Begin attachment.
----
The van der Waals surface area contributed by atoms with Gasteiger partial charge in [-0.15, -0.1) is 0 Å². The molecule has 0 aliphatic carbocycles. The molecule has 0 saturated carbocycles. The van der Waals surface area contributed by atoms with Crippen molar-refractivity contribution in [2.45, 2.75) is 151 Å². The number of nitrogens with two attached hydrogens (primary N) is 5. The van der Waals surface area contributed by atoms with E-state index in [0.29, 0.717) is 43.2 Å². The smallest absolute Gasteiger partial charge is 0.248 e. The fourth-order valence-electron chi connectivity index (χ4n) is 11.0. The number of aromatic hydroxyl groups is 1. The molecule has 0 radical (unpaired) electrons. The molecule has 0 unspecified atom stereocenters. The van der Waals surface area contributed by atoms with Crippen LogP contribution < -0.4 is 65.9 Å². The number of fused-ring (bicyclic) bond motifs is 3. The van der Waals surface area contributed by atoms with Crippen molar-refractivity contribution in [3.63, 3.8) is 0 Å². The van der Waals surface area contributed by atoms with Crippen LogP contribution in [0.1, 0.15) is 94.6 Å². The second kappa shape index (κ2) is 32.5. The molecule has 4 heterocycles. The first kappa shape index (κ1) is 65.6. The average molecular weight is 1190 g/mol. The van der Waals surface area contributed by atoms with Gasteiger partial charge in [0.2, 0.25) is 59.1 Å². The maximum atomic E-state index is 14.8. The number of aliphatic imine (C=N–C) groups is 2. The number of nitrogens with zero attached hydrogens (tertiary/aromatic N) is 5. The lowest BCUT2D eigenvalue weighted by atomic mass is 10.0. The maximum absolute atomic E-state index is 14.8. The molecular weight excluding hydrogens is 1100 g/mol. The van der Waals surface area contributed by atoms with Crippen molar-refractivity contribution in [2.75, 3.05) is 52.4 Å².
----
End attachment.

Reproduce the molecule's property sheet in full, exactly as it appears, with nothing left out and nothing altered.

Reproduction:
The van der Waals surface area contributed by atoms with Gasteiger partial charge in [-0.15, -0.1) is 0 Å². The molecule has 0 aliphatic carbocycles. The molecule has 0 saturated carbocycles. The van der Waals surface area contributed by atoms with Crippen molar-refractivity contribution in [2.45, 2.75) is 151 Å². The number of nitrogens with two attached hydrogens (primary N) is 5. The van der Waals surface area contributed by atoms with E-state index in [0.29, 0.717) is 43.2 Å². The smallest absolute Gasteiger partial charge is 0.248 e. The fourth-order valence-electron chi connectivity index (χ4n) is 11.0. The number of aromatic hydroxyl groups is 1. The molecule has 0 radical (unpaired) electrons. The molecule has 0 unspecified atom stereocenters. The van der Waals surface area contributed by atoms with Crippen LogP contribution < -0.4 is 65.9 Å². The number of fused-ring (bicyclic) bond motifs is 3. The van der Waals surface area contributed by atoms with Crippen molar-refractivity contribution in [3.63, 3.8) is 0 Å². The van der Waals surface area contributed by atoms with Crippen LogP contribution in [0.1, 0.15) is 94.6 Å². The second kappa shape index (κ2) is 32.5. The molecule has 4 heterocycles. The first kappa shape index (κ1) is 65.6. The average molecular weight is 1190 g/mol. The van der Waals surface area contributed by atoms with Gasteiger partial charge in [0.2, 0.25) is 59.1 Å². The maximum atomic E-state index is 14.8. The number of aliphatic imine (C=N–C) groups is 2. The number of nitrogens with zero attached hydrogens (tertiary/aromatic N) is 5. The lowest BCUT2D eigenvalue weighted by atomic mass is 10.0. The maximum absolute atomic E-state index is 14.8. The molecular weight excluding hydrogens is 1100 g/mol. The van der Waals surface area contributed by atoms with Crippen molar-refractivity contribution in [2.75, 3.05) is 52.4 Å².